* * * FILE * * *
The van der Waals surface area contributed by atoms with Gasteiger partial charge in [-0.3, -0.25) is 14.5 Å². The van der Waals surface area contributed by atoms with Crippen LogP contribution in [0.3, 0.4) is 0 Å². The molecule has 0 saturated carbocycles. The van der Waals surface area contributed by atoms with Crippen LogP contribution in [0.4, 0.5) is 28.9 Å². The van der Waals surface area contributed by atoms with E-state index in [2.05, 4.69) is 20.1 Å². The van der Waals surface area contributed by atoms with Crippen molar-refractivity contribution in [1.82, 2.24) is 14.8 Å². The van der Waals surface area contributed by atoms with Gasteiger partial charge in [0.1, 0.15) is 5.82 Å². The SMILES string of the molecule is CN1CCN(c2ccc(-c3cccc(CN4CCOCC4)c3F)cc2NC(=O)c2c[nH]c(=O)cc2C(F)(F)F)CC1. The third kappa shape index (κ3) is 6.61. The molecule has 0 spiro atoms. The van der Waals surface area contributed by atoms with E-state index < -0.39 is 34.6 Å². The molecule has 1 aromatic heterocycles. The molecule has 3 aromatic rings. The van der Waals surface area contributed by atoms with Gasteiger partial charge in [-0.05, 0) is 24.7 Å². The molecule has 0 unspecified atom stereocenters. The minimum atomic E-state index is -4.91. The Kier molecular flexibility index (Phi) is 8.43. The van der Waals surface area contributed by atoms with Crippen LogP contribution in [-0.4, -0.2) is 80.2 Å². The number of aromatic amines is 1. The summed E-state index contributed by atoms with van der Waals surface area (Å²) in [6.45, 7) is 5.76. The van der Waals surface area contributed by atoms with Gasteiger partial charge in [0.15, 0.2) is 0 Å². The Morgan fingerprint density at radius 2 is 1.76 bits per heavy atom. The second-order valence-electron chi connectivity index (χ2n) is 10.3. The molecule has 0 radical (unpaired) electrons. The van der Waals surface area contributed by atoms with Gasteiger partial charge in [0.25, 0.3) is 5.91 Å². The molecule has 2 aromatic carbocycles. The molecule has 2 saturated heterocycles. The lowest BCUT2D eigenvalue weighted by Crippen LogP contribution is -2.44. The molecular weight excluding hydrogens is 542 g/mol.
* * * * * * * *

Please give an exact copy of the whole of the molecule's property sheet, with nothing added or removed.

The van der Waals surface area contributed by atoms with Gasteiger partial charge in [-0.3, -0.25) is 14.5 Å². The van der Waals surface area contributed by atoms with Crippen LogP contribution in [0.3, 0.4) is 0 Å². The molecule has 0 saturated carbocycles. The van der Waals surface area contributed by atoms with Crippen LogP contribution in [0.4, 0.5) is 28.9 Å². The van der Waals surface area contributed by atoms with E-state index in [2.05, 4.69) is 20.1 Å². The van der Waals surface area contributed by atoms with Crippen molar-refractivity contribution in [1.82, 2.24) is 14.8 Å². The van der Waals surface area contributed by atoms with Gasteiger partial charge in [0.1, 0.15) is 5.82 Å². The SMILES string of the molecule is CN1CCN(c2ccc(-c3cccc(CN4CCOCC4)c3F)cc2NC(=O)c2c[nH]c(=O)cc2C(F)(F)F)CC1. The third kappa shape index (κ3) is 6.61. The molecule has 0 spiro atoms. The van der Waals surface area contributed by atoms with E-state index < -0.39 is 34.6 Å². The molecule has 1 aromatic heterocycles. The molecule has 3 aromatic rings. The van der Waals surface area contributed by atoms with Gasteiger partial charge in [-0.05, 0) is 24.7 Å². The molecule has 0 unspecified atom stereocenters. The minimum atomic E-state index is -4.91. The Kier molecular flexibility index (Phi) is 8.43. The van der Waals surface area contributed by atoms with Crippen LogP contribution in [-0.4, -0.2) is 80.2 Å². The number of aromatic amines is 1. The summed E-state index contributed by atoms with van der Waals surface area (Å²) in [6.45, 7) is 5.76. The van der Waals surface area contributed by atoms with Gasteiger partial charge in [0.15, 0.2) is 0 Å². The Morgan fingerprint density at radius 2 is 1.76 bits per heavy atom. The second-order valence-electron chi connectivity index (χ2n) is 10.3. The molecule has 0 radical (unpaired) electrons. The van der Waals surface area contributed by atoms with Gasteiger partial charge in [0.25, 0.3) is 5.91 Å². The molecule has 2 aromatic carbocycles. The molecule has 2 saturated heterocycles. The lowest BCUT2D eigenvalue weighted by Crippen LogP contribution is -2.44. The molecular weight excluding hydrogens is 542 g/mol.